GDP growth surged in the third quarter
Today’s GDP report reconfirmed that the economy surged in the third quarter — no news there. With more data and analysis though, it’s become clear that it accelerated at a pace that was moderately stronger than previously believed.
A convergence of factors lifted GDP at a 5.2% annualized rate in the third quarter. Consumers opened their wallets and purses to spend, housing provided a boost for the first time in two-and-a-half years, businesses restocked inventory, and government spending edged higher, which all contributed to the pickup in activity.
But to borrow from a well-worn investment maxim, past momentum doesn’t guarantee future results. Just as the convergence of various catalysts drove the Q3 advance, multiple factors appear poised to push back against growth in the coming year.
Headlining today’s report from the Commerce Department was robust consumer spending. Personal consumption expenditures grew at a brisk 3.6% pace in Q3, very near the strongest quarterly advance since 2021. Consumer spending accelerated for both goods and services — a broad-based gain that occurred despite relatively weak gauges of consumer sentiment during the period.
Consumption was fueled by strong labor markets, solid wage gains, and a sizable — albeit shrinking — stockpile of cash held by households. Further easing in inflation pressures encouraged a growing sense of relief that the worst broad-based price surge in decades was fading. While a considerable contributor, consumption growth still only accounted for a bit less than half of the quarterly advance.
Residential investment showed signs of emerging from its doldrums, growing by 6.2%. That increase snapped a string of nine consecutive quarters of contraction in housing investment dating back to Q2 2021. Housing is a small piece of the overall economy — accounting for about 3% of GDP — but one that can provide important clues about changes in consumer attitudes. Housing affordability has been hammered in recent years as building costs and existing home prices surged at the same time mortgage interest rates soared, making any evidence of stability in the housing sector a positive.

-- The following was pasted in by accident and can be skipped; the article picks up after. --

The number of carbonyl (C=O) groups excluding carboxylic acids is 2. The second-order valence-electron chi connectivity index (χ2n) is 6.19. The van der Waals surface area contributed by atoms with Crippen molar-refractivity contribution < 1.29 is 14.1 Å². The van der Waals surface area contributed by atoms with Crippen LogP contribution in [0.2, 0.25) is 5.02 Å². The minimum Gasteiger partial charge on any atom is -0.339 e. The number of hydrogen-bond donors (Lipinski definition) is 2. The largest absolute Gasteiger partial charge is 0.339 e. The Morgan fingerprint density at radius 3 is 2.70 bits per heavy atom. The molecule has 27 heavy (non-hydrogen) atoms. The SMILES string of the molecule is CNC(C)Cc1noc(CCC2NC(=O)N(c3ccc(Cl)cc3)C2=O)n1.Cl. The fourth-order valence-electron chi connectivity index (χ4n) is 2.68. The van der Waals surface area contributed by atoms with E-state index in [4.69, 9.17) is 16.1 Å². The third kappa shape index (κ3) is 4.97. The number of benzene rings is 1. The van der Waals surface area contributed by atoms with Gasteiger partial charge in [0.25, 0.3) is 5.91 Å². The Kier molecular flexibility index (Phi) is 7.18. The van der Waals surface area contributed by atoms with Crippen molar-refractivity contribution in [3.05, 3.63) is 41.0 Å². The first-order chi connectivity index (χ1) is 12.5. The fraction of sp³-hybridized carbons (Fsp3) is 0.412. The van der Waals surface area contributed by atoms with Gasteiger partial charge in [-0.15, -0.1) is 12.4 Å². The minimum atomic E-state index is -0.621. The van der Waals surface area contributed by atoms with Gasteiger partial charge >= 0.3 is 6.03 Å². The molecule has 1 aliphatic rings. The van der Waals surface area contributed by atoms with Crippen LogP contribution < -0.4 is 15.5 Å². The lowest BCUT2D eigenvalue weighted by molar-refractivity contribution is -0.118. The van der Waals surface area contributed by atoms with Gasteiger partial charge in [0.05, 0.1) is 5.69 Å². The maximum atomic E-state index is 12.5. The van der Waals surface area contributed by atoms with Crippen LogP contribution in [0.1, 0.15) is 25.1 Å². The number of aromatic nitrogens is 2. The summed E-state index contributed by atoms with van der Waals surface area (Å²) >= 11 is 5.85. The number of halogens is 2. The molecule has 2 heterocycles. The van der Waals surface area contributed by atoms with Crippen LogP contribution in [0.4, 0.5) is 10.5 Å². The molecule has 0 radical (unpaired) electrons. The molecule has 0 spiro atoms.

Growth in business inventories tacked 1.4 percentage points onto top-line growth, marking its first positive contribution this year. Government spending at the local, state, and federal level also added nearly 1.0 percentage point to quarterly growth.
The real question at this point isn’t what drove growth in Q3, but what will drive it looking toward next year. It’s clear that the Fed’s efforts to tighten conditions have been felt to a degree, but the lagged effect of both higher interest rates and the withdrawal of liquidity are expected to continue to bite in the coming quarters.
Bank lending standards have tightened — a new reality for both consumers and businesses looking to borrow. That’s expected to create a further headwind to growth in the coming quarters, even as the monetary policy debate shifts to how soon and how much the Fed might cut policy rates as inflation subsides. With credit tougher to come by, business investment and consumer spending on higher-ticket items are expected to slow in the coming quarters.
That leaves the window of recession vulnerability open for 2024. Can this unconventional expansion persist for longer than leading indicators would suggest? Perhaps — just as it’s possible the Fed could reverse course in time to provide timely support for a slowing economy before it stalls completely. The answers to both questions remain to be seen. In the meantime, the negative posture of a range of leading indicators continue to suggest that a soft landing shouldn’t be viewed as a lock.
The bottom line? Growth accelerated in Q3, lifted by a timely convergence of stronger consumption, business investment, and government spending. Can it continue into 2024? That’s the more meaningful question for investors, and one that looks increasingly doubtful.
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